Knopp v. Wells Fargo Bank, N.A. et al

Filing 155

OPINION AND ORDER. Signed by the Honorable Sara L. Ellis on 7/25/2017:Mailed notice(rj, )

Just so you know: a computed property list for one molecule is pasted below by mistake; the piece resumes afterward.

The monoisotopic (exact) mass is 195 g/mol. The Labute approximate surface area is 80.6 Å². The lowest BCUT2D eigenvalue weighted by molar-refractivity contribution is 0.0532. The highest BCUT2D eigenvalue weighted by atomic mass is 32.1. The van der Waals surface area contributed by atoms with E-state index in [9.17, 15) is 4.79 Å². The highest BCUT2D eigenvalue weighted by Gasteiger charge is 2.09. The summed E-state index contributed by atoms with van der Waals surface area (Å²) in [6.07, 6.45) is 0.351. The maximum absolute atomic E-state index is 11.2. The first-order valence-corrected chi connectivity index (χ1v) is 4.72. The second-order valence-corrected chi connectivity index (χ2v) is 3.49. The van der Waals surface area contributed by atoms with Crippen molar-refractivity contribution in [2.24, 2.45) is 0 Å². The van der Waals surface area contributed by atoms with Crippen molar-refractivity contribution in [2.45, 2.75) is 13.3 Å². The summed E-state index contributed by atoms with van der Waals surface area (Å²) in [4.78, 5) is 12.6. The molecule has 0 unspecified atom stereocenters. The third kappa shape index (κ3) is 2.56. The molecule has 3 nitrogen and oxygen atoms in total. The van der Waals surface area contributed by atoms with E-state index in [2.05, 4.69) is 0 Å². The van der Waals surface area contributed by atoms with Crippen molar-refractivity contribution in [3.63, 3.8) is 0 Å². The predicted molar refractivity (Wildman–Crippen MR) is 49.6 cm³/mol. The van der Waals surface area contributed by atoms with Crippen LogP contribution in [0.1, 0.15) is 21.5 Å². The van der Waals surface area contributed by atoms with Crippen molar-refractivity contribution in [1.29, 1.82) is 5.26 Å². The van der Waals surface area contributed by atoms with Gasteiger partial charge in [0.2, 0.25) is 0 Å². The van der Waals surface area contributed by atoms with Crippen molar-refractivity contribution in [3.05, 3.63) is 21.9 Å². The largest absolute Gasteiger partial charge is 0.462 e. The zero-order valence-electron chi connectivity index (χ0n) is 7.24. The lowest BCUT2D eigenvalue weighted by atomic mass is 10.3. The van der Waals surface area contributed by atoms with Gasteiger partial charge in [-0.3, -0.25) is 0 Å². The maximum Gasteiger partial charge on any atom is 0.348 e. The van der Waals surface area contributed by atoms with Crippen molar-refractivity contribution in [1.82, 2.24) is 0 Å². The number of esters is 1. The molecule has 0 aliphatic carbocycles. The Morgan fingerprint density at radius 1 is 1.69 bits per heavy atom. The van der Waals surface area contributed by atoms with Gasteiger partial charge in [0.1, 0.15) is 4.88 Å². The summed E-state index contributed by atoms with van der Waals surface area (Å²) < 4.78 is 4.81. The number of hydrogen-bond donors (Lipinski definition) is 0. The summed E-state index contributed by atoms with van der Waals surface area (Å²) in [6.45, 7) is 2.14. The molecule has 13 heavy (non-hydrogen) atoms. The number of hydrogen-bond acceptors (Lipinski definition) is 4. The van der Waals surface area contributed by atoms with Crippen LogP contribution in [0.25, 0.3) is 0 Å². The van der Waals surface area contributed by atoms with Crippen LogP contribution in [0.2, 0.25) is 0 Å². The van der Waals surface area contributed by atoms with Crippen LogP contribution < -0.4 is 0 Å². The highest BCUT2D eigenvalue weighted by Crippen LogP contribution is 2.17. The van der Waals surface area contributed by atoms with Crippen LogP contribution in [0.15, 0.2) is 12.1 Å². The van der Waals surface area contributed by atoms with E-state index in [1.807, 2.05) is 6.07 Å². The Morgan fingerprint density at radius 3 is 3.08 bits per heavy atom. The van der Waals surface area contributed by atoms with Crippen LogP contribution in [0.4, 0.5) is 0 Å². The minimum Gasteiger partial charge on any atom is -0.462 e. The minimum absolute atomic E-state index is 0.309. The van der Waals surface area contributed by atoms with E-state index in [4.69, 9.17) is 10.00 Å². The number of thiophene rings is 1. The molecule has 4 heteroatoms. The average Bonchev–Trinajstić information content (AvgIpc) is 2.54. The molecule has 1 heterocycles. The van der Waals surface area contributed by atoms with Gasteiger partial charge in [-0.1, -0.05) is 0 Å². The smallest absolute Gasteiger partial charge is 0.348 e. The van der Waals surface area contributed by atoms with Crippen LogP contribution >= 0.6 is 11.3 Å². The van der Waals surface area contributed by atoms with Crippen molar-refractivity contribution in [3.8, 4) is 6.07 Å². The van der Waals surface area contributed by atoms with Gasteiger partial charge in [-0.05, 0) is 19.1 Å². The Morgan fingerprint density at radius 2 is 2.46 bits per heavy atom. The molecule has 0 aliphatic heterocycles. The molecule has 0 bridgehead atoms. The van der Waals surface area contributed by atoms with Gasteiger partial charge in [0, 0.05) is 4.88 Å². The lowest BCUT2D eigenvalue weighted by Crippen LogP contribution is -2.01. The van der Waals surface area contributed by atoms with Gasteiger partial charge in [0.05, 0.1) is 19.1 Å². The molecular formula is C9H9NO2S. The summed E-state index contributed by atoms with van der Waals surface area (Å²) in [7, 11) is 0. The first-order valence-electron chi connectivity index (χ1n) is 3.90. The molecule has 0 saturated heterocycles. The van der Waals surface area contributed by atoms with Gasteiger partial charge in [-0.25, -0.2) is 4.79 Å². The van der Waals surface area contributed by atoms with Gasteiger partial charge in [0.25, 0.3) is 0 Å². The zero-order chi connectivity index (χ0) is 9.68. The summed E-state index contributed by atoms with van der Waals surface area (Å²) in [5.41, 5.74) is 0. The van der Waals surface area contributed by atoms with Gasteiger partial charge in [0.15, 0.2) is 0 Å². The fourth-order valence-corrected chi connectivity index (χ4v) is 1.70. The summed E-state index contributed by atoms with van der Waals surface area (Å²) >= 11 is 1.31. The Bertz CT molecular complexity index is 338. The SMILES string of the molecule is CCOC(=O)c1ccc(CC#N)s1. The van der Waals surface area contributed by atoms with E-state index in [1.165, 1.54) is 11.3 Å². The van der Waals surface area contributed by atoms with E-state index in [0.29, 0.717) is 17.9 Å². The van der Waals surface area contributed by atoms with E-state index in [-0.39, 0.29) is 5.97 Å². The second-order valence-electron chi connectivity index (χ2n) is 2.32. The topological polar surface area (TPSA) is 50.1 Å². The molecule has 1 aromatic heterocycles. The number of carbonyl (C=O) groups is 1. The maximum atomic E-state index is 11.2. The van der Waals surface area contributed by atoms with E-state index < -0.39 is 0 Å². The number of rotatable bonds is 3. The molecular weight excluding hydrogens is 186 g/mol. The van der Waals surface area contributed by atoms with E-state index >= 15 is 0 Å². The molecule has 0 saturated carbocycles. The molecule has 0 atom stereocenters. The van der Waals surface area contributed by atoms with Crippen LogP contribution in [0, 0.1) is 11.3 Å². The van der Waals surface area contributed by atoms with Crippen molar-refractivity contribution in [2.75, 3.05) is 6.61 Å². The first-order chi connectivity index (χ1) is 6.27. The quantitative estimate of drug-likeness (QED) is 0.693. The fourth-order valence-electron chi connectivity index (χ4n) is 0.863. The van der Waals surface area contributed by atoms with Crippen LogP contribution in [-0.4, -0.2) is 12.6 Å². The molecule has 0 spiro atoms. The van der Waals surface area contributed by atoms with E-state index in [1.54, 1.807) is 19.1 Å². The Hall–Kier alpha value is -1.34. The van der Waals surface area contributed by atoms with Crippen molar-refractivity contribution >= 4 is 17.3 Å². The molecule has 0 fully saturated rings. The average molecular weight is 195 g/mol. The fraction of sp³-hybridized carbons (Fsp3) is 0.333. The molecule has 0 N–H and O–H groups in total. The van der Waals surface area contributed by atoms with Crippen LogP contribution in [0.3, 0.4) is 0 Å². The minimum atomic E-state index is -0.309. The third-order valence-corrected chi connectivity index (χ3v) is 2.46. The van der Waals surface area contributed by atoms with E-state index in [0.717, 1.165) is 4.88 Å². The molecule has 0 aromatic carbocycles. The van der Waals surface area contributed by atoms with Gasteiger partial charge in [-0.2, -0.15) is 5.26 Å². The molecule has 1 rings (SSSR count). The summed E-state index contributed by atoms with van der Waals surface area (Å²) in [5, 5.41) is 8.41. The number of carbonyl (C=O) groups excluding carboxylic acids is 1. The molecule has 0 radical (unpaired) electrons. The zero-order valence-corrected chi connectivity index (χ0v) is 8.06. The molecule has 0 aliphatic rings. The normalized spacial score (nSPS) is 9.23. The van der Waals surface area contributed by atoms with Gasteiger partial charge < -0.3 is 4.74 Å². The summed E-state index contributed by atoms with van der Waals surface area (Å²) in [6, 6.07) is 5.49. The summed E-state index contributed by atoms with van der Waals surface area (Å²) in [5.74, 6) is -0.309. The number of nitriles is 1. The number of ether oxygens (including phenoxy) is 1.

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UNITED STATES DISTRICT COURT NORTHERN DISTRICT OF ILLINOIS EASTERN DIVISION JUSTIN H. KNOPP, ) ) Plaintiff, ) ) v. ) ) WELLS FARGO BANK, N.A., as Trustee, in ) trust for the registered holders of Park Place ) Securities, Inc., Asset-Backed Pass-Through ) Certificates, Series 2005-WCW1, BANK OF ) AMERICA, N.A., SELECT PORTFOLIO ) SERVICING, INC., CORELOGIC ) SOLUTIONS, LLC, MORTGAGE ) ELECTRONIC REGISTRATION SYSTEMS, ) INC., MERSCORP HOLDINGS, INC., ) VILLAGE OF ALSIP, LAW OFFICES OF ) IRA T NEVEL, PIERCE AND ASSOCIATES, ) P.C., ) ) Defendants. ) No. 16 C 2330 Judge Sara L. Ellis OPINION AND ORDER Facing the foreclosure of his property in state court, Plaintiff Justin H. Knopp turned to federal court and filed this action disputing the title and ownership of the property and the actions taken by certain parties in servicing his loan. In this action, Knopp, proceeding pro se, has sued several parties he claims had some involvement with the underlying mortgage and note at issue in the state foreclosure proceedings: Wells Fargo Bank, N.A., as Trustee for the certificate holders of Park Place Securities Inc., Asset-Backed Pass-Through Certificates, Series 2005-WCW1 (the “Trust”); Bank of America, N.A. (“BANA”); Select Portfolio Servicing, Inc. (“SPS”); CoreLogic Solutions, LLC (“CoreLogic”); Mortgage Electronic Registration Systems, Inc. and Merscorp Holdings, Inc. (collectively, “MERS”)1; the Village of Alsip (the “Village”); the Law Offices of Ira T. Nevel (“Nevel”); and Pierce and Associates, P.C. (“Pierce”). On January 30, 2017, the Court dismissed Knopp’s complaint, giving him leave to replead certain claims. See Doc. 97. After Knopp filed his first amended complaint, all Defendants but Nevel filed motions to dismiss.2 Because Knopp has again failed to state a viable claim against any Defendant, the Court grants the motions to dismiss and dismisses Knopp’s first amended complaint with prejudice and terminates the case. BACKGROUND3 On or about March 25, 2005, Knopp took out a loan with Argent Mortgage Company, LLC (“Argent”), secured by property at 12237 S. Avers Avenue, Alsip, Illinois. According to 1 In the first amended complaint, Knopp sues both Mortgage Electronic Registration Systems, Inc. and Merscorp Holdings, Inc., treating them as one entity. Mortgage Electronic Registration Systems, Inc. responds, apparently unaware of the changes Knopp has made in naming the Defendants in the first amended complaint and again indicates that it and not MERS/MERSCORP is the appropriate Defendant without commenting on the propriety of Merscorp Holdings, Inc. as a Defendant in the suit. For purposes of the pending motions, the Court treats the two named parties as one. 2 Although counsel for Nevel filed an appearance in this case, no answer or motion to dismiss has been filed on its behalf. 3 The facts in the background section are taken from Knopp’s first amended complaint and the exhibits incorporated therein and are presumed true for the purpose of resolving the pending motions to dismiss. See Virnich v. Vorwald, 664 F.3d 206, 212 (7th Cir. 2011); Local 15, Int’l Bhd. of Elec. Workers, AFLCIO v. Exelon Corp., 495 F.3d 779, 782 (7th Cir. 2007). The Court also takes judicial notice of “facts readily ascertainable from the public court record and not subject to reasonable dispute” from the state court proceedings without converting the motion to dismiss to a motion for summary judgment. Ennenga v. Starns, 677 F.3d 766, 774 (7th Cir. 2012). Finally, where an exhibit contradicts allegations in the complaint, the exhibit controls over the conflicting allegations. See N. Ind. Gun & Outdoor Shows, Inc. v. City of S. Bend, 163 F.3d 449, 454 (7th Cir. 1998). Knopp’s first amended complaint supersedes his original complaint, rendering that original pleading void. Scott v. Chuhak & Tecson, P.C., 725 F.3d 772, 782–83 (7th Cir. 2013). This means the first amended complaint stands on its own and the Court cannot consider facts from Knopp’s earlier complaint in addressing the motions to dismiss the amended complaint. Id. But Knopp has not included relevant factual allegations in his first amended complaint and only seeks to incorporate previously attached exhibits by reference. See, e.g., Doc. 101 ¶¶ 1, 54. Given Knopp’s pro se status and the need to provide context before addressing the motions to dismiss pending in this case, the Court recites those relevant facts that can be gleaned from Knopp’s prior pleadings and exhibits as background before taking only those facts included in the first amended complaint into account in its analysis. 2 Knopp, Argent ceased doing business in 2007. On October 3, 2011, Argent assigned the mortgage to the Trust. The Cook County Recorder of Deeds recorded the assignment of the mortgage on October 21, 2011. CoreLogic prepared and filed this assignment of mortgage. BANA serviced the mortgage until August 16, 2012, at which point SPS took over the servicing of the mortgage. Knopp received notice of the change of servicer in a letter sent on August 7, 2012. Knopp defaulted on the loan in 2009, failing to make the required payments. In December 2009, the Trust, BANA, and SPS, through the Village and the Alsip Police Department, told Knopp he would be charged with criminal trespass to property if he did not leave the property. On December 23, 2011, the Trust, using Nevel as counsel, filed a foreclosure action to enforce its security interest in the property. A new assignment of mortgage, prepared by Nevel, was signed on January 10, 2012 and filed with the Cook County Recorder of Deeds on January 26, 2012. The Trust voluntarily dismissed the 2011 foreclosure case on January 2, 2014. Knopp received correspondence from Pierce in June 2014 indicating that SPS had hired it to initiate a second foreclosure proceeding and setting forth certain information as required by the Fair Debt Collection Practices Act (“FDCPA”). In response, in July 2014, Knopp sent a letter to Pierce and SPS requesting documentation of his indebtedness. In that letter, he indicated that he had informed both Pierce and SPS that they are not the legal servicers of the mortgage in January 2014. Pierce responded that SPS would provide the required documents, and SPS sent Knopp numerous letters in October and November 2014. Knopp contacted the Illinois Attorney General’s Office of Consumer Fraud in February 2015, complaining about the foreclosure procedures in his case. 3 In March 2015, the Trust initiated the second foreclosure action against Knopp. Knopp then acquired documentation from the two foreclosure cases in August 2015, observing that the documents used in the two cases were different. The second foreclosure action remains pending. LEGAL STANDARD A motion to dismiss under Rule 12(b)(6) challenges the sufficiency of the complaint, not its merits. Fed. R. Civ. P. 12(b)(6); Gibson v. City of Chicago, 910 F.2d 1510, 1520 (7th Cir. 1990). In considering a Rule 12(b)(6) motion to dismiss, the Court accepts as true all wellpleaded facts in the plaintiff’s complaint and draws all reasonable inferences from those facts in the plaintiff’s favor. AnchorBank, FSB v. Hofer, 649 F.3d 610, 614 (7th Cir. 2011). To survive a Rule 12(b)(6) motion, the complaint must not only provide the defendant with fair notice of a claim’s basis but must also be facially plausible. Ashcroft v. Iqbal, 556 U.S. 662, 678, 129 S. Ct. 1937, 173 L. Ed. 2d 868 (2009); see also Bell Atl. Corp. v. Twombly, 550 U.S. 544, 555, 127 S. Ct. 1955, 167 L. Ed. 2d 929 (2007). “A claim has facial plausibility when the plaintiff pleads factual content that allows the court to draw the reasonable inference that the defendant is liable for the misconduct alleged.” Iqbal, 556 U.S. at 678. ANALYSIS As with his initial complaint, Knopp’s second attempt at pleading viable claims does little to help the Court decipher the claims he seeks to bring against Defendants and the factual bases underlying them, particularly where, as noted above, he fails to include the relevant background facts to support his legal theories. See Scott, 725 F.3d at 782–83 (“[W]hen a plaintiff files an amended complaint, the amended complaint supersedes the original complaint. . . . [F]acts or admissions from an earlier complaint that are not included in a later complaint cannot be considered on a motion to dismiss.”). In the first amended complaint, however, Knopp does 4 narrow his claims to ones for fraud, and violations of the Real Estate Settlement Practices Act (“RESPA”), 12 U.S.C. § 2605(e), the Racketeer Influenced and Corrupt Organizations Act (“RICO”), 18 U.S.C. § 1962(c), the False Claims Act (“FCA”), 31 U.S.C. § 3729, and 42 U.S.C. §§ 1985 and 1986. Before addressing the merits of these claims, the Court must address Knopp’s objections to the timeliness of all but BANA’s motions to dismiss. Only BANA filed its motion to dismiss within the time limits provided by the Federal Rules of Civil Procedure, with the remaining moving Defendants filing their motions in the following days and weeks and seeking leave to file those motions instanter. SPS, the Trust, and MERS maintain they filed late due to a calendering error, calculating the due date from the date Knopp’s complaint was electronically docketed instead of file-stamped. The Court allowed Knopp ample opportunity to respond to all the arguments raised by the moving Defendants and Knopp cannot show any prejudice for the untimely filing of the motion to dismiss. Therefore, instead of resolving the issue on a procedural technicality, the Court finds it appropriate to extend the time for filing the motions to dismiss for each of the late-filing Defendants given the stage of the proceedings, the fact that in some cases the reason for the filing was a calendaring mistake, and the fact that Knopp has suffered no prejudice from the late filings. See Crue v. Aiken, 370 F.3d 668, 680–81 (7th Cir. 2004) (in deciding whether to allow for enlargement of time after expiration of specified period, court should consider “whether there will be prejudice to the opposing party, the effect on the judicial proceedings, the reason for the delay, and whether the movant acted in good faith”). Additionally, as it did in addressing Knopp’s initial complaint, to the extent only certain Defendants raise arguments that apply equally to all Defendants, the Court extends them to all because Knopp had the opportunity to respond to all arguments. See Malak v. Associated 5 Physicians, Inc., 784 F.2d 277, 280 (7th Cir. 1986) (court may sua sponte enter judgment in favor of additional non-moving defendants if motion by one defendant is equally effective in barring claim against other defendants and plaintiff had adequate opportunity to respond to the motion); Roberts v. Cendant Mortg. Corp., No. 1:11-CV-01438-JMS, 2013 WL 2467996, at *5 (S.D. Ind. June 7, 2013) (although three defendants had not entered appearances and it was not clear if they had been served, court could impute arguments made by other defendant to all of them and dismiss claims against all defendants). Although Knopp may have a defense to the foreclosure action proceeding in state court, the proper place to raise any arguments against foreclosure is in the state court action, not in this federal court action where he has attempted to bring in as a Defendant every possible player involved with his mortgage. Here, none of his claims or speculation concerning the propriety of the securitization and assignment of his mortgage can proceed, as set forth in detail below.4 I. RESPA Abandoning his previously-pleaded claim under the FDCPA and instead pursuing a claim under RESPA in an apparent attempt to take advantage of RESPA’s longer statute of limitations,5 Knopp contends that SPS violated § 2605(e) in failing to properly respond to a letter Knopp sent SPS on July 18, 2014. In that letter, Knopp requested “complete forensic evidence and legal documentation associated with every transaction relating to this loan since it’s [sic] inception.” Doc. 101 ¶ 4; see also Doc. 1-6 at 3. Section 2605(e) provides that “[i]f any servicer of a federally related mortgage loan receives a qualified written request from the borrower . . . 4 Because the Court finds that Knopp’s first amended complaint fails to state a claim, the Court again does not address the arguments made by certain Defendants that the Court should stay this case pursuant to the Colorado River doctrine in light of the foreclosure action pending in state court. 5 Claims for violations of § 2605 of RESPA must be brought within three years of the violation. See 12 U.S.C. § 2614. Here, Knopp alleges he wrote to SPS requesting information on July 18, 2014, which would make his RESPA claim timely. 6 for any information relating to the servicing of such loan, the servicer shall provide a written response acknowledging receipt of the correspondence within 5 days.” 12 U.S.C. § 2605(e)(1)(A). A servicer must also take additional action after receipt of a qualified written request (“QWR”) based on the nature of the request. See 12 U.S.C. § 2605(e)(2). To qualify as a QWR, “written correspondence must reasonably identify the borrower and account and must ‘include a statement of the reasons for the belief of the borrower, to the extent applicable, that the account is in error or provides sufficient detail to the servicer regarding other information sought by the borrower.’” Catalan v. GMAC Mortg. Corp., 629 F.3d 676, 687 (7th Cir. 2011) (quoting 12 U.S.C. § 2605(e)(1)(B)). Here, Knopp’s letter does not qualify as a QWR to which SPS needed to respond pursuant to § 2605(e) because it related to matters of loan origination and not loan servicing. See Arriaga v. Wells Fargo Bank, N.A., No. 09 CV 2115, 2013 WL 1303831, at *4 (N.D. Ill. Mar. 27, 2013) (information requested in letter must relate to “servicing of the borrower’s loan account” and not to “origination of the loan” in order to qualify as QWR under RESPA). Although Knopp did identify himself as the borrower and provided his loan account number, he requested information concerning ownership of the loan and its validity, accusing SPS of various criminal violations in the process. See Doc. 1-6. Such requests for information do not constitute requests for “information related to the servicing of” Knopp’s loan requiring a response pursuant to § 2605(e). See Todd v. Shorebank, No. 12 CV 6575, 2013 WL 3790966, at *4–5 (N.D. Ill. July 19, 2013); MorEquity, Inc. v. Naeem, 118 F. Supp. 2d 885, 901 (N.D. Ill. 2000). Therefore, because Knopp did not send SPS a valid QWR so as to trigger SPS’s duties under § 2605(e), the Court dismisses Knopp’s RESPA claim.6 6 Knopp also sent the July 18, 2014 letter to Pierce, but Knopp does not mention Pierce in the first amended complaint in connection with his RESPA allegations. To the extent Knopp intended to name Pierce as a Defendant with respect to this claim, the same arguments counseling dismissal apply and the Court dismisses the claim against Pierce as well. 7 II. Fraud Knopp generally alleges that Defendants committed fraud in using false documents in their attempts to foreclose on his property. To state a claim for fraud, Knopp must allege that (1) Defendants made a false statement or omission of material fact, (2) Defendants knew of or believed in its falsity, (3) Defendants intended to induce Knopp to act, (4) Knopp acted in reliance on the truth of Defendants’ statement, and (5) damages resulted from Knopp’s reliance. Weidner v. Karlin, 932 N.E.2d 602, 605, 402 Ill. App. 3d 1084, 342 Ill. Dec. 475 (2010). Additionally, to the extent Knopp claims fraudulent concealment, he must allege that the Defendant at issue had a duty to disclose the omitted fact to him. Id.; see also Cohen v. Am. Sec. Ins. Co., 735 F.3d 601, 613 (7th Cir. 2013). A heightened pleading standard applies to fraud claims: “Fed. R. Civ. P. 9(b) requires the plaintiff to state ‘with particularity’ any ‘circumstances constituting fraud.’ Although states of mind may be pleaded generally, the ‘circumstances’ must be pleaded in detail. This means the who, what, when, where, and how.” DiLeo v. Ernst & Young, 901 F.2d 624, 627 (7th Cir. 1990). Knopp’s fraud claim again fails to meet Rule 9(b)’s heightened pleading standard. Although in this iteration of his complaint he sets forth the elements of a fraud claim, he generally avers that all Defendants falsely claim ownership in his mortgage based on documents failing to support that claim without identifying those documents or making clear the basis for the allegation. While the underlying facts may be found in his initial complaint, because the first amended complaint stands on its own and those facts are not incorporated into the first amended complaint, the Court cannot consider them here. See Scott, 725 F.3d at 782–83. And again, although he has added some specific allegations tied to certain Defendants, Knopp fails to clearly separate out the involvement of each Defendant, lumping the majority together and claiming that 8 they all committed fraud. Knopp cannot engage in such group pleading because a fraud claim must detail each Defendant’s role in the alleged fraud. See Vicom, Inc. v. Harbridge Merch. Servs., Inc., 20 F.3d 771, 778 (7th Cir. 1994) (“[I]n a case involving multiple defendants, the complaint should inform each defendant of the nature of his alleged participation in the fraud.” (internal quotation marks omitted) (citation omitted)). Thus, the Court finds Knopp’s fraud claim again fails to meet the required Rule 9(b) pleading standards and requires dismissal.7 III. Civil RICO Knopp again attempts to plead that the filing of the foreclosure actions violates the civil RICO statute but fares no better than before for the same reasons discussed in the Court’s prior Opinion. The civil RICO statute has a limited reach, with it “never intended to allow plaintiffs to turn garden-variety state law fraud claims into federal RICO actions.” Jennings v. Auto Meter Prods., Inc., 495 F.3d 466, 472 (7th Cir. 2007). Under 18 U.S.C. § 1962(c), Knopp must allege the “(1) conduct (2) of an enterprise (3) through a pattern (4) of racketeering activity.” Gamboa v. Velez, 457 F.3d 703, 705 (7th Cir. 2006). First, Knopp again has not adequately identified the enterprise, i.e. a “union or group of individuals associated in fact although not a legal entity.” 18 U.S.C. § 1961(4). The enterprise must have “some type of organizational structure” that is “ongoing . . . associated through time, joined in purpose, and organized in a manner amenable to hierarchial [sic] or consensual decision making.” Stachon v. United Consumers Club, 229 F.3d 673, 675 (7th Cir. 2000) (quoting Jennings v. Emry, 910 F.2d 1434, 1440 (7th Cir. 1990)). Knopp lumps together the majority of Defendants in claiming that they have participated in ongoing criminal activity. But 7 BANA also argues that Knopp does not have standing to challenge the validity of the assignment of his mortgage and so any claim based on alleged fraud related to the assignment of his mortgage must be dismissed. The Court does not address this argument here, having found that Knopp’s fraud claim fails on pleading grounds. This issue may be better addressed in connection with any defenses Knopp raises to the state foreclosure proceeding. 9 he does not identify with any specificity their roles in any alleged organization or, particularly, how the organization has any distinct existence, instead claiming they played interchangeable roles. See id. at 676 (finding vague allegations of participants “lacking any distinct existence and structure” not sufficient to allege an enterprise, noting that “RICO plaintiffs cannot establish structure by defining the enterprise through what it supposedly does”); Lockhart v. HSBC Fin. Corp., No. 13 C 9323, 2014 WL 3811002, at *6 (N.D. Ill. Aug. 1, 2014) (plaintiff did not identify defendants’ roles in organization with appropriate specificity). Knopp does add allegations for how the Village, Nevel, Pierce, and CoreLogic were drawn into working with the other Defendants, but these added allegations do not sufficiently make up for his flawed enterprise allegations. Next, to show a pattern of racketeering activity, Knopp must allege that a defendant committed at least two predicate acts that are “related to one another” and “pose a threat of continued criminal activity.” Bible v. United Student Aid Funds, Inc., 799 F.3d 633, 659 (7th Cir. 2015). Knopp includes a list of statutes he claims Defendants violated but he provides no underlying basis from which the Court can determine whether he has adequately alleged violations of these statutes. To the extent he attempts to establish predicate acts based on allegedly false statements made in the foreclosure complaints and supporting documents, the Court again reiterates that he cannot do so. Drobny v. JP Morgan Chase Bank, N.A., 929 F. Supp. 2d 839, 849 (N.D. Ill. 2013) (finding that plaintiffs failed to plead defendants committed predicate acts of mail or wire fraud where they based these acts on false statements allegedly contained in foreclosure complaints and underlying documents). Additionally, as the Court previously found, Knopp’s RICO claim fails because the sole scheme he conceivably pleads targeted only him. But “a single fraudulent scheme with only one 10 injury to one victim [is] not a ‘pattern of racketeering activity’ under § 1962(c).” Slaney v. The Int’l Amateur Athletic Fed’n, 244 F.3d 580, 599 (7th Cir. 2001); Lipin Enters., Inc. v. Lee, 803 F.2d 322, 324 (7th Cir. 1986) (in order to establish a pattern of racketeering activity, “there must be some indication of a ‘threat of continuing activity’ by the defendants, not just one instance of fraud with a single victim”). Although Knopp includes brief references in his first amended complaint to federal agency findings concerning certain Defendants’ mortgage and foreclosure practices, the Court cannot conclude from these allegations that Defendants engaged in a pattern of racketeering activity. Instead, the Court is left only with the allegedly improper attempt to foreclose on his mortgage, which does not suffice to establish a civil RICO claim. See Lockhart, 2014 WL 3811002, at *8 (allegations that conduct affects “thousands of other homeowners” not sufficient to demonstrate that defendants engaged in various schemes); Drobny, 929 F. Supp. 2d at 849 (references to “thousands of foreclosures” insufficient to establish a pattern of racketeering activity). The Court thus dismisses Knopp’s civil RICO claim. IV. FCA The Court previously dismissed Knopp’s FCA claim with prejudice, concluding that he could not bring an FCA claim on the government’s behalf proceeding pro se and that, even if he retained an attorney, the Court could not discern a valid basis for an FCA claim. See Doc. 97 at 12–13. Despite this, Knopp includes a “relief request” under the FCA in his first amended complaint, claiming that he seeks not to pursue a claim under the FCA but only to receive a share of the settlement agreement entered into by the Justice Department, Department of Housing and Urban Development, numerous state attorneys general, and certain mortgage servicers in 2012. But the Court cannot help Knopp obtain payment under the settlement; to the extent Knopp may have been eligible for payment, he had to follow the Court-ordered process for submitting a 11 claim.8 The Court therefore dismisses Knopp’s request for relief under the FCA and warns Knopp that he cannot reassert claims or “relief requests” to the extent such claims or requests for relief have been dismissed with prejudice. V. 42 U.S.C. §§ 1985 and 1986 Finally, Knopp also claims that Defendants violated § 1985 and that Pierce also violated § 1986 by using false documents in the foreclosure proceedings to deprive him of his property. Knopp appears to pursue a claim under both § 1985(2) and § 1985(3). Section 1985(2) prohibits conspiracies to obstruct justice in state court. See Wright v. Ill. Dep’t of Children & Family Servs., 40 F.3d 1492, 1507 (7th Cir. 1994). In order to state a claim for civil conspiracy under § 1985(3), Knopp must allege “(1) the existence of a conspiracy, (2) a purpose of depriving a person or class of persons of equal protection of the laws, (3) an act in furtherance of the conspiracy, and (4) an injury to person or property or a deprivation of a right or privilege granted to U.S. citizens.” Green v. Benden, 281 F.3d 661, 665 (7th Cir. 2002). Additionally, Knopp must allege “some racial, or otherwise class-based invidiously discriminatory animus behind the conspirators’ actions and that the conspiracy aimed at interfering with rights that are protected against private, as well as official, encroachment.” Id.; Wright, 40 F.3d at 1507 (requiring classbased animus for § 1985(2) claim concerning denial of access to state courts). Section 1986 creates liability for individuals with knowledge of a conspiracy who fail to intervene to prevent the violation of the plaintiff’s rights but had the power to do so. 42 U.S.C. § 1986. In order to find a violation of § 1986, the Court must first find a violation of § 1985. Grimes v. Smith, 776 F.2d 1359, 1363 n.4 (7th Cir. 1985) (“[L]iability under § 1986 is derivative of § 1985(3) liability; without a violation of § 1985(3), there can be no violation of § 1986.”). 8 According to the website Knopp references in his first amended complaint, the deadline to submit a claim form passed as of June 1, 2016 and claims are no longer being accepted. See 12 Here, although Knopp claims to be part of a “‘protected’ class of borrowers,” Doc. 101 ¶ 50, he has again failed to allege that any of the Defendants displayed discriminatory animus toward him based on his status as a member of such a protected class. See Rynearson v. First Nat’l Bank of Rochester, 602 F. Supp. 1253, 1258 (N.D. Ind. 1985) (section 1985(3) does not cover conspiracies motivated by “bias toward plaintiff and others because of their economic views,” for example, being a borrower discriminated against by a lender). Thus, both Knopp’s § 1985 and § 1986 claims fail. Williams v. Deutsche Bank Nat’l Tr. Co., No. 15-cv-9230, 2016 WL 3538951, at *2–3 (N.D. Ill. June 28, 2016) (dismissing plaintiff’s §§ 1985 and 1986 claims arising from foreclosure process where he did not adequately allege discriminatory animus or that defendants conspired to deprive him of equal protection under the law). VI. Dismissal With Prejudice Given the fact that the Court previously allowed Knopp the opportunity to cure the deficiencies identified in its prior Opinion and he failed to do so, the Court dismisses Knopp’s first amended complaint with prejudice. See Camasta v. Jos. A. Bank Clothiers, Inc., 761 F.3d 732, 734–35 (7th Cir. 2014) (affirming dismissal with prejudice of first amended complaint after initial complaint was dismissed without prejudice); Pirelli Armstrong Tire Corp., Retiree Med. Benefits Tr. v. Walgreen Co., No. 09 C 2046, 2010 WL 624709, at *1 (N.D. Ill. Feb. 18, 2010) (dismissing amended complaint with prejudice after previous dismissal of ICFA and unjust enrichment claims without prejudice), aff’d, 631 F.3d 436 (7th Cir. 2011). 13 CONCLUSION For the foregoing reasons, the Court grants BANA’s motion to dismiss [106], SPS, the Trust, and MERS’ motion to dismiss [114], Pierce’s motion to dismiss [116], CoreLogic’s motion to dismiss [140], and the Village’s motion to dismiss [143]. The Court denies Knopp’s motion to strike Pierce’s motion to dismiss and memorandum of law [121] and motion to strike SPS, the Trust, and MERS’ motion to dismiss [123]. The Court dismisses Knopp’s first amended complaint with prejudice and terminates this case. Dated: July 25, 2017 ______________________ SARA L. ELLIS United States District Judge 14